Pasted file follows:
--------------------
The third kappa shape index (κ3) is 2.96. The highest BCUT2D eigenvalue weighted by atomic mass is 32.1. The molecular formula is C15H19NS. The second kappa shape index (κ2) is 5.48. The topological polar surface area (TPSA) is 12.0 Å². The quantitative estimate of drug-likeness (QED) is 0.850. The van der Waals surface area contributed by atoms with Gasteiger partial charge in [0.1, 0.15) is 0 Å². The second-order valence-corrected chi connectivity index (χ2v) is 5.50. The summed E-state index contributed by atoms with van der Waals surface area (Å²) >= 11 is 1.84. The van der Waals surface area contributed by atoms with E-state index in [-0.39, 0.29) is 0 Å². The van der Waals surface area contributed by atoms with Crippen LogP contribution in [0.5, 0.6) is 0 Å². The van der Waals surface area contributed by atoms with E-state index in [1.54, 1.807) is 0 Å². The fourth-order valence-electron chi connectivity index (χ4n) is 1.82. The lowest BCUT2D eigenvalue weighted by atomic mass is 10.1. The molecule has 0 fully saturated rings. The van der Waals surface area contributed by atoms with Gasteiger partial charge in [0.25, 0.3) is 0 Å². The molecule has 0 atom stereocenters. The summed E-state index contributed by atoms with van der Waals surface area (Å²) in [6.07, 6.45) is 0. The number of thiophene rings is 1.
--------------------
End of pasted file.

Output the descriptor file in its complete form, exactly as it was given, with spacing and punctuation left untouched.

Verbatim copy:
The third kappa shape index (κ3) is 2.96. The highest BCUT2D eigenvalue weighted by atomic mass is 32.1. The molecular formula is C15H19NS. The second kappa shape index (κ2) is 5.48. The topological polar surface area (TPSA) is 12.0 Å². The quantitative estimate of drug-likeness (QED) is 0.850. The van der Waals surface area contributed by atoms with Gasteiger partial charge in [0.1, 0.15) is 0 Å². The second-order valence-corrected chi connectivity index (χ2v) is 5.50. The summed E-state index contributed by atoms with van der Waals surface area (Å²) >= 11 is 1.84. The van der Waals surface area contributed by atoms with E-state index in [-0.39, 0.29) is 0 Å². The van der Waals surface area contributed by atoms with Crippen LogP contribution in [0.5, 0.6) is 0 Å². The van der Waals surface area contributed by atoms with E-state index in [1.54, 1.807) is 0 Å². The fourth-order valence-electron chi connectivity index (χ4n) is 1.82. The lowest BCUT2D eigenvalue weighted by atomic mass is 10.1. The molecule has 0 fully saturated rings. The van der Waals surface area contributed by atoms with Gasteiger partial charge in [0.25, 0.3) is 0 Å². The molecule has 0 atom stereocenters. The summed E-state index contributed by atoms with van der Waals surface area (Å²) in [6.07, 6.45) is 0. The number of thiophene rings is 1.